Schiebinger has also addressed the Korean National Assembly (2014). In 2015, she addressed 600 participants from 40 countries on Gendered Innovations at the Gender Summit 6—Asia Pacific, a meeting devoted to gendered innovations in research, development, and business.
Schiebinger recently moderated the launch of American Association of University Women's launch of Solving the Equation: The Variables for Women's Success in Engineering and Computing at Samsung's Mountain View Campus (2015). Schiebinger also helped launch the League of European Research Universities' major report Gendered Research & Innovation, Brussels (2015).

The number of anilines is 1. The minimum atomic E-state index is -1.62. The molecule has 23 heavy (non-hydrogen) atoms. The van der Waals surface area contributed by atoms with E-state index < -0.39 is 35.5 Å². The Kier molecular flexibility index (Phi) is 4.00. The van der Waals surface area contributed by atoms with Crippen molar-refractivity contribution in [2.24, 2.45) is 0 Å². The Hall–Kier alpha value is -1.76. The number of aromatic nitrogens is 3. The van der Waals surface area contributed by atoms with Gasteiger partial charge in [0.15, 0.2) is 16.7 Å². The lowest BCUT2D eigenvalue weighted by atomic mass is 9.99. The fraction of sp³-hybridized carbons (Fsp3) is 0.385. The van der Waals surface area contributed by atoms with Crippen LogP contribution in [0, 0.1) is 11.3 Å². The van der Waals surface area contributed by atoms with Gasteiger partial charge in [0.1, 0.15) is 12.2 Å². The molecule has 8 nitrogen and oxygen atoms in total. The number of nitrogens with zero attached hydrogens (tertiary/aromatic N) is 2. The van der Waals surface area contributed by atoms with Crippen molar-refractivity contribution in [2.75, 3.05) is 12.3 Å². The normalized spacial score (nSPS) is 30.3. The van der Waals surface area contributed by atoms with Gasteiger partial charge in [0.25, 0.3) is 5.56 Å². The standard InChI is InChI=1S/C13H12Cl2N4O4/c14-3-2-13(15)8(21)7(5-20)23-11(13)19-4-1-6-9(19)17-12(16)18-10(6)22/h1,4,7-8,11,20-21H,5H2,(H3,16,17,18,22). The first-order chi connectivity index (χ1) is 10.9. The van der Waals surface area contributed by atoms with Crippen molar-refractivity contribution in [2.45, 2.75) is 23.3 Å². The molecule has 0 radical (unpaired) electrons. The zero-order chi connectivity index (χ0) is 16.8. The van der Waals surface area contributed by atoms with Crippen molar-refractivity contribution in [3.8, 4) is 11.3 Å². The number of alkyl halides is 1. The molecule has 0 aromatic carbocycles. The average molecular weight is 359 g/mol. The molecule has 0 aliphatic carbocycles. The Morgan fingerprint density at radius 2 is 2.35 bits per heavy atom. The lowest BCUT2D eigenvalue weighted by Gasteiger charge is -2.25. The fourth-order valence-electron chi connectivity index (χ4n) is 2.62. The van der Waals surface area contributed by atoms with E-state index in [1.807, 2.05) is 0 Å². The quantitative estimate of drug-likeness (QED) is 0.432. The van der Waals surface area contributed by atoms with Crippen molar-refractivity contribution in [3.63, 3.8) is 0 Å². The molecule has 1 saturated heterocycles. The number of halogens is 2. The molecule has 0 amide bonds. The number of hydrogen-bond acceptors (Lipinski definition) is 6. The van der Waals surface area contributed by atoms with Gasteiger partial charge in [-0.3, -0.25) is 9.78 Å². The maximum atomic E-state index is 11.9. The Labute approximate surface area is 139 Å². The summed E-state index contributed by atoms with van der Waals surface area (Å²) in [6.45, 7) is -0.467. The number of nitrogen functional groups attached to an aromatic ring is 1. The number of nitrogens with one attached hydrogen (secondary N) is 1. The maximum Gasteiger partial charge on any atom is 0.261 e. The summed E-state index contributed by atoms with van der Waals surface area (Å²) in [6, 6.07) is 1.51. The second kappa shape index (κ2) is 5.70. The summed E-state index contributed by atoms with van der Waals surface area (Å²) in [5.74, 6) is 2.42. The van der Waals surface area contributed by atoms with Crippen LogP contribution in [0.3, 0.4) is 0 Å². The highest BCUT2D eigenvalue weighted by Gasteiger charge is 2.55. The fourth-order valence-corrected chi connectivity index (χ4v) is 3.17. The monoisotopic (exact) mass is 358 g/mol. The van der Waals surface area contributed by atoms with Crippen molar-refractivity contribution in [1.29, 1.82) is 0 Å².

Her study, "Housework is an Academic Issue," with Shannon Gilmartin, Academe (Jan/Feb. 2010): 39-44, was profiled on ABC News. A 30-minute interview on gender in science can be seen on Belgian television. Recent podcasts include: Does gender diversity lead to better science? (2018), Skeleton Wars, the History of Women in Science (2018), and The Secret Cures of Slaves (2018), and The Future of Everything (2019). See also The Robots are Coming! But Should They be Gendered? Schiebinger is a member of the Faculty Planning Committee for Stanford Human-Centered AI Institute. Her work on gender in AI was featured in a Nature comment: Design AI so that it's Fair.
Schiebinger's work in the eighteenth century investigates colonial science in the Atlantic World. In particular she explores medical experimentation with slave populations in the Caribbean. Her project reconceptualizes research in four areas: first and foremost knowledge of African contributions to early modern science; the historiography of race in science; the history of human experimentation; and the role of science in the eighteenth-century Atlantic world.